In his essay, “Is Google Making Us Stupid?,” Nicholas Carr relates an exchange between Nietzsche and one of his friends, in which the friend remarked that the philosopher’s writing style had changed after he began to use a typewriter. As Carr tells us, Nietzsche’s reply was to agree, stating, “our writing equipment takes part in the forming of our thoughts.” Those who study technology (Carr credits Kittler, who has written extensively about the effects of technology on culture, as the source of the Nietzsche story) tend to readily agree with these conclusions: technologies impact our behavior


The Challenge of Teaching Networked Writing

Monday, June 25, 2012

In my last post I wrote about what Derek Mueller calls the “digital underlife,” the writing practices of students that fall below the radar of classroom practice, but which are crucial ways in which these students practice literacy. In that post I argued that it is important for teachers to acknowledge the ways in which our students actually write and encourage them to think of themselves as writers. Yet doing so doesn’t answer another crucial question: how does this writing fit into our instruction? For a sense of perspective, it is worth noting that this is a


Digital Underlife and the Writing Classroom

Monday, May 14, 2012

In a 1987 paper, Robert Brooke argued that instructors needed to pay attention to the ways that students didn’t pay attention, like passing notes in class or whispering conversations. Building on the work of Erving Goffman, Brooke argued that these behaviors represented a writing “underlife” that was a means for students “to show that their identities are different from or more complex than the identities assigned them” in the classroom or school as a whole (p. 230). Fast forward to now. In a recent paper, Derek Mueller argues that the underlife needs to be reexamined, as


From Conversation to Collection

Monday, April 16, 2012

Recently I had the opportunity to attend a symposium on the digital humanities hosted by the University of Pittsburgh’s Digital Media research group. The occasion was the publication of “Debates in the Digital Humanities,” a collection addressing the changing nature of this emerging field. A number of contributors to the collection attended the symposium and shared some really exciting research, but what jumped out at me was a conversation between Matt Gold, the editor of the collection, and Doug Armato, the book’s publisher. The two shared with the session the process that went into publishing the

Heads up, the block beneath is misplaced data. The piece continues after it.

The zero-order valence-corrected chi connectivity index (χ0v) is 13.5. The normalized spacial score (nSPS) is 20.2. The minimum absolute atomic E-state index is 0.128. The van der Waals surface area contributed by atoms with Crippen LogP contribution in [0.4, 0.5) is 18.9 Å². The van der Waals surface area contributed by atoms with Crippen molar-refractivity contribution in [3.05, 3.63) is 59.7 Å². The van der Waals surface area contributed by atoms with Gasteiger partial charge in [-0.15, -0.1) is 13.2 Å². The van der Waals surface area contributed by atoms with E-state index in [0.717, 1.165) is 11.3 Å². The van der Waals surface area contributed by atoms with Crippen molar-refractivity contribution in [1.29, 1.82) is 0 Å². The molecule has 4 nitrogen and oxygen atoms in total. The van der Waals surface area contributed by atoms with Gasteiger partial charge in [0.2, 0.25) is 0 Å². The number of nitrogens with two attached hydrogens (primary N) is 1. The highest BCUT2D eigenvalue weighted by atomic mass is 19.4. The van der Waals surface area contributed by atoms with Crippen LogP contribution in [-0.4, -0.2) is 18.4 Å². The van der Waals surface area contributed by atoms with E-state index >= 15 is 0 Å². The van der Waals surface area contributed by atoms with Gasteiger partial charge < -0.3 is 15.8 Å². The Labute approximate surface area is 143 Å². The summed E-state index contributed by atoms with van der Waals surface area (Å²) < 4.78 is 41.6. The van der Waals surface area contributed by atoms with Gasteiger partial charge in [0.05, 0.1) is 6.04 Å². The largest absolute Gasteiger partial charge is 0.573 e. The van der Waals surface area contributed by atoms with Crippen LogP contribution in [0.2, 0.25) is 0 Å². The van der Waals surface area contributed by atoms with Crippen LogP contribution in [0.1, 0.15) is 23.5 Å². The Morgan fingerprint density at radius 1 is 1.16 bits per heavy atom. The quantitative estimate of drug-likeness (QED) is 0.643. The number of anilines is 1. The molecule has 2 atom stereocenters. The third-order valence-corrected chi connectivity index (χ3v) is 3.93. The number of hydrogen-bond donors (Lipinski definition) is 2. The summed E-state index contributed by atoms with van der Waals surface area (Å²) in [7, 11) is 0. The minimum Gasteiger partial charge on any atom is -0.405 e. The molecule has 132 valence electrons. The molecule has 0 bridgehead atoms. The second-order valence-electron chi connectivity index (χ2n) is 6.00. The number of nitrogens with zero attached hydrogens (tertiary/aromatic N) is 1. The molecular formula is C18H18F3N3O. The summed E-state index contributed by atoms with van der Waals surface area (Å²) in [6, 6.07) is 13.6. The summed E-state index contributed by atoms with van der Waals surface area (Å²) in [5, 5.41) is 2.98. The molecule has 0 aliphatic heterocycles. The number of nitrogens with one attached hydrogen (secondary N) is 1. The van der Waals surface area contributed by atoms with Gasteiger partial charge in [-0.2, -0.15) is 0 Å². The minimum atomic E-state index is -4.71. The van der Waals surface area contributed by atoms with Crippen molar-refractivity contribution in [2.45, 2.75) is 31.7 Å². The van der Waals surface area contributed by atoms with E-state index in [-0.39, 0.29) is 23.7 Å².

Distributed Writing: From Bad to Brilliant

Monday, March 12, 2012

In the report “Confronting the Challenges of Participatory Culture” the authors argue that distributed cognition is a key skill that citizens must master to be active in participatory culture. Of course, most writing depends on some form of participation; show me a great writer, and you will likely find that there is a great editor, and quite likely a group of interested readers, providing feedback and support for him or her. While I could quibble that distributed cognition is a thing that happens, rather than a skill to be developed, I think this report is notable


eBooks, Writing, and Ownership

Thursday, February 09, 2012

One of the great promises of the internet is that it allows for writing to be distributed outside of the restrictions imposed by traditional publications. On the internet there is no scarcity of resources, no oversight by editors, and no need to tap a pre-identified audience, and these features of web publishing have made it possible for anyone with access to post nearly anything to be read by potentially anyone else. However, while the gains for writers have been very real, there remains a distinct hierarchy between the products of the traditional publishing industry and web-based